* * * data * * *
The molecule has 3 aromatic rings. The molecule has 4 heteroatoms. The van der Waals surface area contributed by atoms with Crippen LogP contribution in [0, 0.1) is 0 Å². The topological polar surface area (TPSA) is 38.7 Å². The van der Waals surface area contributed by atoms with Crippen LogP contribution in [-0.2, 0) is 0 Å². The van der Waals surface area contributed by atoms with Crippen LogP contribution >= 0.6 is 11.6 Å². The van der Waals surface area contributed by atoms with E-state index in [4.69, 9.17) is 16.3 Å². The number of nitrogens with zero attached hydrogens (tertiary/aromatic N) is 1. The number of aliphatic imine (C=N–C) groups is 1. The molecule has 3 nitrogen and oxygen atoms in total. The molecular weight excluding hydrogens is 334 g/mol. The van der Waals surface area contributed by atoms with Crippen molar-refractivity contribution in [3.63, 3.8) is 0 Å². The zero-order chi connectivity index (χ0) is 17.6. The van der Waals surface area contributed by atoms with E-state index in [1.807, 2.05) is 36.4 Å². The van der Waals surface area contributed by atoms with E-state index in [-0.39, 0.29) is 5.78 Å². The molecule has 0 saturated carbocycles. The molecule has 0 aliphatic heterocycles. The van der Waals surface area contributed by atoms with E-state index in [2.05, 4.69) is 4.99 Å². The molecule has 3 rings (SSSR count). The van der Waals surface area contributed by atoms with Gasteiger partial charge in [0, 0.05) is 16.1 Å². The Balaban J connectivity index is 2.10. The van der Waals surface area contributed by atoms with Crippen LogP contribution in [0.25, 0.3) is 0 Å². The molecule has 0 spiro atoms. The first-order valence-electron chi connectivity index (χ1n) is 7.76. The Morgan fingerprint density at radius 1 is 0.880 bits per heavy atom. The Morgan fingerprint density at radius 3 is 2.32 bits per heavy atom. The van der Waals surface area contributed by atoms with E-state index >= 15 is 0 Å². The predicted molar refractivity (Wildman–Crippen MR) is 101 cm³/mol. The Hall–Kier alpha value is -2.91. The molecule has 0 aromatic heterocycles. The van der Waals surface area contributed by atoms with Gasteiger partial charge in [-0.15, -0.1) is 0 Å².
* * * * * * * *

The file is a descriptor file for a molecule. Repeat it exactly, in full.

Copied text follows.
The molecule has 3 aromatic rings. The molecule has 4 heteroatoms. The van der Waals surface area contributed by atoms with Crippen LogP contribution in [0, 0.1) is 0 Å². The topological polar surface area (TPSA) is 38.7 Å². The van der Waals surface area contributed by atoms with Crippen LogP contribution in [-0.2, 0) is 0 Å². The van der Waals surface area contributed by atoms with Crippen LogP contribution >= 0.6 is 11.6 Å². The van der Waals surface area contributed by atoms with E-state index in [4.69, 9.17) is 16.3 Å². The number of nitrogens with zero attached hydrogens (tertiary/aromatic N) is 1. The number of aliphatic imine (C=N–C) groups is 1. The molecule has 3 nitrogen and oxygen atoms in total. The molecular weight excluding hydrogens is 334 g/mol. The van der Waals surface area contributed by atoms with Crippen molar-refractivity contribution in [3.63, 3.8) is 0 Å². The zero-order chi connectivity index (χ0) is 17.6. The van der Waals surface area contributed by atoms with E-state index in [1.807, 2.05) is 36.4 Å². The van der Waals surface area contributed by atoms with E-state index in [-0.39, 0.29) is 5.78 Å². The molecule has 0 saturated carbocycles. The molecule has 0 aliphatic heterocycles. The van der Waals surface area contributed by atoms with E-state index in [2.05, 4.69) is 4.99 Å². The molecule has 3 rings (SSSR count). The van der Waals surface area contributed by atoms with Gasteiger partial charge in [0, 0.05) is 16.1 Å². The Balaban J connectivity index is 2.10. The van der Waals surface area contributed by atoms with Crippen LogP contribution in [0.25, 0.3) is 0 Å². The molecule has 0 spiro atoms. The first-order valence-electron chi connectivity index (χ1n) is 7.76. The Morgan fingerprint density at radius 1 is 0.880 bits per heavy atom. The Morgan fingerprint density at radius 3 is 2.32 bits per heavy atom. The van der Waals surface area contributed by atoms with E-state index >= 15 is 0 Å². The predicted molar refractivity (Wildman–Crippen MR) is 101 cm³/mol. The Hall–Kier alpha value is -2.91. The molecule has 0 aromatic heterocycles. The van der Waals surface area contributed by atoms with Gasteiger partial charge in [-0.15, -0.1) is 0 Å².